Alice Eather’s poem ‘My Story Is Your Story‘ is a powerful poem about the different ways in which Indigenous and non-Indigenous people view Aboriginal land.  Through a series of haunting contrasts Eather is able to communicate the tension between connection to land and destruction for profit.

This would be an interesting text to study as part of a unit about Australian identity as it highlights the fundamental disconnect between viewpoints and, in turn, flags the callous disregard corporations can have for established and entrenched cultural connections.

It would also be an interesting text to study in AOS Discovery for HSC.  Considered alongside The Tempest, for example, it could be used to highlight how perspectives shape discovery.  Considered alongside Go Back to Where You Came From, it could be used to enrich a discussion regarding discovery, Australian identity, racism and responsibility.

The text could also be used as part of a junior AOS with a focus on change, belonging or journeys.  Here, focus would need to be on the role of context in shaping representation and value.

Eather’s poem could also be studied alongside, or as part of a suite of poetry which includes, Selina Nwulu’s ‘Home is a Hostile Lover‘. Together, the poems offer interesting representations of connection to place and the role of corporations in threatening the physicality and sacredness of place.

 

‘Healthy Start’

25 Jan

I think I am on a short story kick!  I have read Etgar Keret’s ‘Healthy Start‘ and cannot help but think it would make a great related text for AOS Discovery.

The text centres upon a change meeting and mistaken identity.  Sitting in a cafe, our protagonist is approached by a man who presumes he is someone else.  Our protagonist does not correct him.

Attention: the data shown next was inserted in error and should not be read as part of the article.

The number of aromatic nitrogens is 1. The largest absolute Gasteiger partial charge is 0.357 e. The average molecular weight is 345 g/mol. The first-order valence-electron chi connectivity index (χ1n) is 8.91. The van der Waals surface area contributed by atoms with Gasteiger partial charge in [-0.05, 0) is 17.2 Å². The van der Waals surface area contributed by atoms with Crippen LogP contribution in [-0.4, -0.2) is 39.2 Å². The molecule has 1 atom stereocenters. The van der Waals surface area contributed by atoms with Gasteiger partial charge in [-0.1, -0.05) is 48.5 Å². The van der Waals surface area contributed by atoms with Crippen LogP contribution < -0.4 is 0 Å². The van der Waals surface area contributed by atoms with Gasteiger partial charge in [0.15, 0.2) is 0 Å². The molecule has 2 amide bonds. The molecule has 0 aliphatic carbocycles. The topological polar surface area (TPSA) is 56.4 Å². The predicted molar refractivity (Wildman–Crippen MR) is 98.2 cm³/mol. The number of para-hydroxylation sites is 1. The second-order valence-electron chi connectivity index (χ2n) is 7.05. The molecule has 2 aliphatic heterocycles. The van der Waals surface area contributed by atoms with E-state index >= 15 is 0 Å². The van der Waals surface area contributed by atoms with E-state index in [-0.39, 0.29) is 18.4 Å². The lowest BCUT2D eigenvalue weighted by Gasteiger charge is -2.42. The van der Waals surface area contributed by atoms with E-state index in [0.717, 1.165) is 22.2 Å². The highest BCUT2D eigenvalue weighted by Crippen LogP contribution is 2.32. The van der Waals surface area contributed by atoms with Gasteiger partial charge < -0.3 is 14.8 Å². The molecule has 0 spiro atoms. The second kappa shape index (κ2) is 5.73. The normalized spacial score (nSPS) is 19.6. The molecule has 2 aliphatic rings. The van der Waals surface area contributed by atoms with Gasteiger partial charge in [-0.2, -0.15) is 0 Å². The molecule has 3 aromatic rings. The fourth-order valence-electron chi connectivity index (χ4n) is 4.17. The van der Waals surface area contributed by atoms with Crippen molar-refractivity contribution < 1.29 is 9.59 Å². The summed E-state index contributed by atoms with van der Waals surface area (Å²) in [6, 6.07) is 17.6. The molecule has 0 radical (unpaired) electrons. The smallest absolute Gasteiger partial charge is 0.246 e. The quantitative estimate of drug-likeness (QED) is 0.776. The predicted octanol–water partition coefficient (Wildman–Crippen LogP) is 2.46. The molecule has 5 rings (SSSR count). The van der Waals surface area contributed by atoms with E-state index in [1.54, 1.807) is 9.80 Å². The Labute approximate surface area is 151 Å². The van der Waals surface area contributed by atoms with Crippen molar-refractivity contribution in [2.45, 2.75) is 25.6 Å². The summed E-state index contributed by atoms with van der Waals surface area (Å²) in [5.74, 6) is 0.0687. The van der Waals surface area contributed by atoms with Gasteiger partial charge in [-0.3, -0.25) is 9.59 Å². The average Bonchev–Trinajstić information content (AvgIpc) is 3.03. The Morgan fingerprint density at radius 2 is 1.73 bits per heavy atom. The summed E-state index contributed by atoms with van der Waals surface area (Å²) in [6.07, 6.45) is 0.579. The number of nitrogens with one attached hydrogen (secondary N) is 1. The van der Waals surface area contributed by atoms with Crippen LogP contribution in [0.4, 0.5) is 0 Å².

I like this narrative as it explores how chance encounters can lead to discoveries about self and the world.

 

‘A Ride Out Of Phrao’

23 Jan

Dina Nayeri’s ‘A Ride Out Of Phrao‘ is an interesting narrative about a woman who joins the Peace Corps and moves to Thailand in order to escape the embarrassment of her life in America.

If using this as a related text for AOS Discovery, students should explore the interlinked nature of discoveries about self, others and the world as Shirin, the protagonist, establishes herself in Thailand.  Students should also consider the possibility that the move to Thailand and the establishment of a life there offers Shirin an opportunity to rediscover herself as well as the values and relationships she holds dear.

This short story could make an interesting partner to Go Back to Where You Came From as it engages with discoveries made while journeying and exploring unfamiliar cultural contexts.  It could also pair well with some of Frost’s or Gray’s poetry, particularly in terms of discovering through reflection and experience as well as engagement with place.

For other related material ideas please click here.

 

Making updates

22 Jan

I am taking time during the school holidays to update some of related text lists.  Thus far, I have tackled Exploring Transitions and Discovery.

There are now over 30 related text suggestions for Exploring Transitions and approximately 60 related text suggestions for Discovery.

I would love to hear in the comments sections if any of these texts have worked for you or your students.  I would also love to hear if you have any additional suggestions for me to add to the lists.